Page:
The film premiered in Hong Kong on February 14, 2013.[1] It had its theatrical release in China on March 21, 2013 and in Hong Kong on March 28, 2013.[1] The film grossed ¥518 million yuan (US$84.4 million) in China.[4]

In November 2013 the film was released in selected United States theaters.[6]


Jeff Shannon of the Seattle Times gave the film two stars out of four. Shannon wrote that the film is "blandly generic and predictable from the get-go", has a "boring" English title and that it has a "never less than obvious" setup.[8] Shannon added that the film is "a tolerably cute showcase for Tang Wei".[8] According to Shannon, Seattle "gets the rainy-glossy, picture-postcard treatment" and that the film "does touch upon the notion of Seattle (and the U.S.) as a sensible escape from the garish materialism of Beijing and Hong Kong."[8]

Derek Elley of Film Business Asia gave the film a six out of ten rating, referring to it as an "Okay but unspecial rom-com is driven more by technique than its script or lead chemistry."[1]

The film's release caused an increase in Chinese tourism to Seattle. Janet Christopher, the vice president of the tourism department of "Visit Seattle," stated "The phones started ringing and it hasn't stopped. We have been amazed at the response. This is bigger than 'Sleepless in Seattle.'"[6] Due to the response, CCTV did a New Years' Eve live broadcast from Seattle in 2013.[9] The broadcast occurred in Kerry Park.[6] The film caused an increase in romantic comedy films made in China.[8]


  1. ^ a b c d e f g Elley, Derek (May 5, 2013). "Finding Mr. Right". Film Business Asia. Retrieved May 5, 2013. 
  2. ^ "《北京遇上西雅图》有望破国产爱情片票房纪录".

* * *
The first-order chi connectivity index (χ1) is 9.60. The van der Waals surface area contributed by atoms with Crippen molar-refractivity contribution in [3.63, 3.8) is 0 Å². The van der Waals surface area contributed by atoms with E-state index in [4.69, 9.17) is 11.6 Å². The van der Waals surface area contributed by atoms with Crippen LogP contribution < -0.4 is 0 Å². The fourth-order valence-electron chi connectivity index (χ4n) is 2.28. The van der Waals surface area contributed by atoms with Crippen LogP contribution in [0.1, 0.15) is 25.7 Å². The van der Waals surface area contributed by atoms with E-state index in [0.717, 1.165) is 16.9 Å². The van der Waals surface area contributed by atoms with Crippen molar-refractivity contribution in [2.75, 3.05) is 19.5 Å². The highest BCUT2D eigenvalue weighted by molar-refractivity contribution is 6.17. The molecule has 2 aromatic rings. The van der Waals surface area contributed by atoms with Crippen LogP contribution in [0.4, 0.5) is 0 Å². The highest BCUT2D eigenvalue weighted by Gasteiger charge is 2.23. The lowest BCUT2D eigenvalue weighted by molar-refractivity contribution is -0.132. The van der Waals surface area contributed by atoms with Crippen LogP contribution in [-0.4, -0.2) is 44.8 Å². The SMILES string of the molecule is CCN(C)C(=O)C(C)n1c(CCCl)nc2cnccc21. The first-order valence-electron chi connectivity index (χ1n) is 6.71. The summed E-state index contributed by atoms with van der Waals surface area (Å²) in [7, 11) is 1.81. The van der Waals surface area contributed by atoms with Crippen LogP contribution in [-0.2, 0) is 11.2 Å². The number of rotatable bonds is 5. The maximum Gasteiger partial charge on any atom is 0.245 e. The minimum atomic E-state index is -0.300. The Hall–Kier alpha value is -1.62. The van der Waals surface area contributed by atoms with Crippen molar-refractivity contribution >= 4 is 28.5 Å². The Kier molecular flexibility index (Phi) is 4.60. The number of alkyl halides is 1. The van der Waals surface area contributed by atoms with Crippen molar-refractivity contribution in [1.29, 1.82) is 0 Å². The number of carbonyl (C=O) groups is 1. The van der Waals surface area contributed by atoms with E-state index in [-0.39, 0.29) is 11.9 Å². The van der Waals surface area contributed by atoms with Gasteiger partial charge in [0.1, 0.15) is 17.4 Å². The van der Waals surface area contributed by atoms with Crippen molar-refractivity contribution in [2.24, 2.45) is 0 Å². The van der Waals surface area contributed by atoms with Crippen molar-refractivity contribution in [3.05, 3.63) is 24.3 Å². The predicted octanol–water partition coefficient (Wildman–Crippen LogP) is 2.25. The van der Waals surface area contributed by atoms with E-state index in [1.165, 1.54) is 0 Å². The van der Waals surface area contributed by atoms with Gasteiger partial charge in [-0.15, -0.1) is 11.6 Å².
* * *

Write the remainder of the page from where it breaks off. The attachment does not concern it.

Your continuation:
4. ^ a b c Kevin Ma (2013-10-24). "China box office up 35% in 2013". Film Business Asia. 
  5. ^ "Tang Wei gets busy". 15 January 2013. Retrieved 18 January 2013. 
  6. ^ a b c d Lupkin, Sidney (via Good Morning America). "Chinese RomCom 'Finding Mr. Right' Sends Romantics to Seattle." ABC News. January 1, 2014. Retrieved on February 28, 2014.
  7. ^ Lewis, Nick. "UBC Film student is producer behind China’s 10th-highest grossing film" (Archive). artsWIRE, University of British Columbia. Retrieved on April 3, 2014. "After expansive casting sessions across Canada, in Los Angeles and New York, we discussed and decided together to take a chance on 12-year-old Jessica and Monica Song of Richmond, suggested by our friends at Fairchild Television and auditioned by our casting director, Judy Lee. Thanks to some intensive tutoring by local talent coach Michael Bean, they charmed their way to the big screen. The twins were in China for the release, had a great time and became instant press darlings."
  8. ^ a b c d e Shannon, Jeff. "‘Finding Mr. Right’: Pregnant and predictable in Seattle." Seattle Times. November 7, 2013. Retrieved on February 28, 2014.
  9. ^ Daily Mail Reporter. "The 'Sleepless In Seattle' effect: Chinese romcom 'Finding Mr. Right' has romantics flocking to the Northwest city." Daily Mail. January 1, 2014. Updated January 2, 2014. Retrieved on February 28, 2014.